Dynasty Warriors: Gundam Reborn Review

The Dynasty Warriors: Gundam franchise returns with Dynasty Warriors: Gundam Reborn, the first title in the Dynasty Warriors: Gundam series to not adopt a numerical numbering system. It’s a case of familiar gameplay, catchy tunes and deceptively same old storylines, but scratch the surface a little and you’ll find the most comprehensive Dynasty Warriors: Gundam experience to date.

Dynasty Warriors Gundam Reborn Review

Developer: Koei, Omega Force
Publisher: Tecmo Koei
Platform: PlayStation 3 (Reviewed), PlayStation Vita
Players: Single-Player, Co-Op
Genre: Action Role-Playing Game, Hack ‘n Slash
Release: (NA) July 1st 2014, (EU) June 27th 2014

Gundam Reborn reverts back to its roots, replacing the cel-shaded art direction of Dynasty Warriors: Gundam 3 with a more realistic art style seen in the first two titles. Personally I quite liked the updated visuals in Gundam 3 but apparently not everyone was so welcoming of the new changes resulting in Tecmo Koei re-visiting its earlier interpretations. Don’t get me wrong, the graphics are just as impressive now as ever before, maybe even taking the visuals up a notch in its short lived absence.

Unlike the visuals, the gameplay mechanics remain largely untouched and familiar to past titles. It’s still runs at typical Dynasty Warrior: Gundam breakneck pace, presenting fluid animation despite the army of enemies littering the hectic battlefield. Gone are the over-the-top flashy attacks and in its place are more appropriate moves seen in its source material. Space battles have been bought back during certain levels to break up the constant running around, adding some much need variety to the hack-n-slash mix. Thankfully Partner Strike attacks have been retained. One of the highlights is seeing mobile suits cross between series, intertwining attacks to deliver devastating effect.

Dynasty Warriors Gundam Reborn Review

The roster of playable characters have been further bolstered to 120 different units including returning favourites, as well as the inclusion of new Mobile Suits and Mobile Armors featured in popular series such as Gundam SEED and Gundam Unicorn. One of the biggest complaints from fans was these character absences so this will surely quell the community, at least for the time being.

Mobile Armor is now available in Gundam Reborn, but there is a catch to accessing the new suits. Similar to Mobile Suits, Mobile Armor can be unlocked in the same fashion however in order to unlock their pilots, players will need to play through the Official Mode, a sort of “what-if” scenario mission as well as Ultimate Mode, that can take a bit of grinding to get through. Mobile Armors are a treat to ride around in, particularly the differences it offers compared with its Mobile Suits counterparts.

Dynasty Warriors Gundam Reborn Review

Also introduced to Gundam Reborn is the all-new Burst System, whereby capable mobile suits are able to transform into powered up versions of themselves. Interestingly the Burst System doesn’t use an SP Attack, but rather takes into consideration the modes, add-ons and pilot abilities as factors for determining whether the system is applicable. This approach tries to mirror the characters from the long-running anime which fans will certainly take a liking to.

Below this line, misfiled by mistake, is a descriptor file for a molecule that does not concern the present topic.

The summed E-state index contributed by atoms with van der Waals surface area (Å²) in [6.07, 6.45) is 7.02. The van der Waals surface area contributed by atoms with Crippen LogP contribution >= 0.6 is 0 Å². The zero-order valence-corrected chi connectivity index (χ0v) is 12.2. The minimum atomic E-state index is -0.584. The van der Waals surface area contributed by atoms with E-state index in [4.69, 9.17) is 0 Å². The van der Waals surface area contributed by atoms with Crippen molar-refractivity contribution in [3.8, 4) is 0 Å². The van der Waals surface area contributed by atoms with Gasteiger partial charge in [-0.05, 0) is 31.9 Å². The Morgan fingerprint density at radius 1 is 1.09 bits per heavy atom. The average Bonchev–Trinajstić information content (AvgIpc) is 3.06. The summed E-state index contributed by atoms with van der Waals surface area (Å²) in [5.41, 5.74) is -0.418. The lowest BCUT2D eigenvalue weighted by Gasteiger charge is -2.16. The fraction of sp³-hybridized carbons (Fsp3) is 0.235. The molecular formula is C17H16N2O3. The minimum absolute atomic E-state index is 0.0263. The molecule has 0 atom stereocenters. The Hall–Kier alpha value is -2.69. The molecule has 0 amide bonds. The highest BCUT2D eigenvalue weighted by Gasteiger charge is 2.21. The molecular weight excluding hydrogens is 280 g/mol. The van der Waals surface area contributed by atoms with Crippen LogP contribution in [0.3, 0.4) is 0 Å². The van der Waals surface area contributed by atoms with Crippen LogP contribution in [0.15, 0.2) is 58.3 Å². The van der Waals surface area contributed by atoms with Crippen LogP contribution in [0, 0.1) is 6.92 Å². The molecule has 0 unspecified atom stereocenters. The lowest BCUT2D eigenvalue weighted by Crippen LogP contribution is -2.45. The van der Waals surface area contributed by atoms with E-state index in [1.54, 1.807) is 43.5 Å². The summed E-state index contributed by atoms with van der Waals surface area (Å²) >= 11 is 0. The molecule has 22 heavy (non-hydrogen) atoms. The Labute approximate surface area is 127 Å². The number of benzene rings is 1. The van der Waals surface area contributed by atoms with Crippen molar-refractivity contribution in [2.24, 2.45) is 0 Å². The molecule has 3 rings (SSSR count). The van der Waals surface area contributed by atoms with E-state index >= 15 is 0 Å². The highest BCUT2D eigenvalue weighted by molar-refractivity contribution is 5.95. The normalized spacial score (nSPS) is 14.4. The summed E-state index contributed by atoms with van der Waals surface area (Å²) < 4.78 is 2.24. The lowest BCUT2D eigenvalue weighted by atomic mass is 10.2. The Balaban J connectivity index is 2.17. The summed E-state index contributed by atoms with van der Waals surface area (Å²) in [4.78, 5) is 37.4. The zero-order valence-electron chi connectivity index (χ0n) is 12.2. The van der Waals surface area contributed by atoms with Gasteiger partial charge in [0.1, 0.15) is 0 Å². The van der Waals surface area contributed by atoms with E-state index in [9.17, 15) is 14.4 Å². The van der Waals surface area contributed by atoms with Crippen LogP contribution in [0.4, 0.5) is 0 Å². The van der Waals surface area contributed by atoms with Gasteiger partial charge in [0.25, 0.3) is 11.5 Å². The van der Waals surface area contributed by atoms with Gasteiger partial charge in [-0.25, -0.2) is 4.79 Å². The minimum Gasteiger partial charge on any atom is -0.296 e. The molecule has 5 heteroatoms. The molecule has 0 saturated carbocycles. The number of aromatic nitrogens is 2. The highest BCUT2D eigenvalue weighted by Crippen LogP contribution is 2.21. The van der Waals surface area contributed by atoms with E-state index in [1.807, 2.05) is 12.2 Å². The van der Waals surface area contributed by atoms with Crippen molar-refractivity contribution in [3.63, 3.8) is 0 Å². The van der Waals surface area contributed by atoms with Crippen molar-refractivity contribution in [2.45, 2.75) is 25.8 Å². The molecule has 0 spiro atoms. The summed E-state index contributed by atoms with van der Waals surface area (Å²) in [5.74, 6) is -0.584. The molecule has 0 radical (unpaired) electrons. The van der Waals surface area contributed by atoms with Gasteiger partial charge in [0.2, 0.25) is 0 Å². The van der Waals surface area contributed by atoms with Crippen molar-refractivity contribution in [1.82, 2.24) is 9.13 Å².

Upgrades are not as cumbersome as before as Tecmo Koei take on a simpler, streamline approach to enhancements and boosts. Individual modifiers such as beam weapon length, projectile shots can all be modified with system plans which can also be merged together with other plans for better overall results.

Dynasty Warriors Gundam Reborn Review

The storylines have been updated to cover a greater timeline, with extra CGI visuals and screen captures from the series themselves adding to the storytelling and immersion. Mobile Suit Gundam ZZ (Double Zeta) doesn’t make the cut in Gundam Reborn, as the developers opted for the New Translation version of Zeta Gundam instead. Crossover scenarios have now been broken up, replacing the longer connected story used in its predecessor. Interestingly, the localized release does not included a redubbed track like past games, so you’ll have to make do with Japanese voice acting and English subtitles.

Dynasty Warriors: Gundam Reborn is in essence the culmination of all the Gundam Musou series to date, refined and tuned for its loyal fan base. A chunkier roster, greater story canon depth with further enhanced gameplay, visual and overall quality makes it a highly recommended purchase for Gundam and Musou fans. Tecmo Koei rarely deviates from their unique formula and why would you when you’re on to a good thing? Gundam Reborn represents hours upon hours of gaming enjoyment, but those not familiar with Gundam may want to watch a few series before venturing into its complex story modes.

8.5 – Great. An enjoyable experience, fans and newcomers of the genre will be entertained. Any noticeable flaws are largely outweighed by the positives.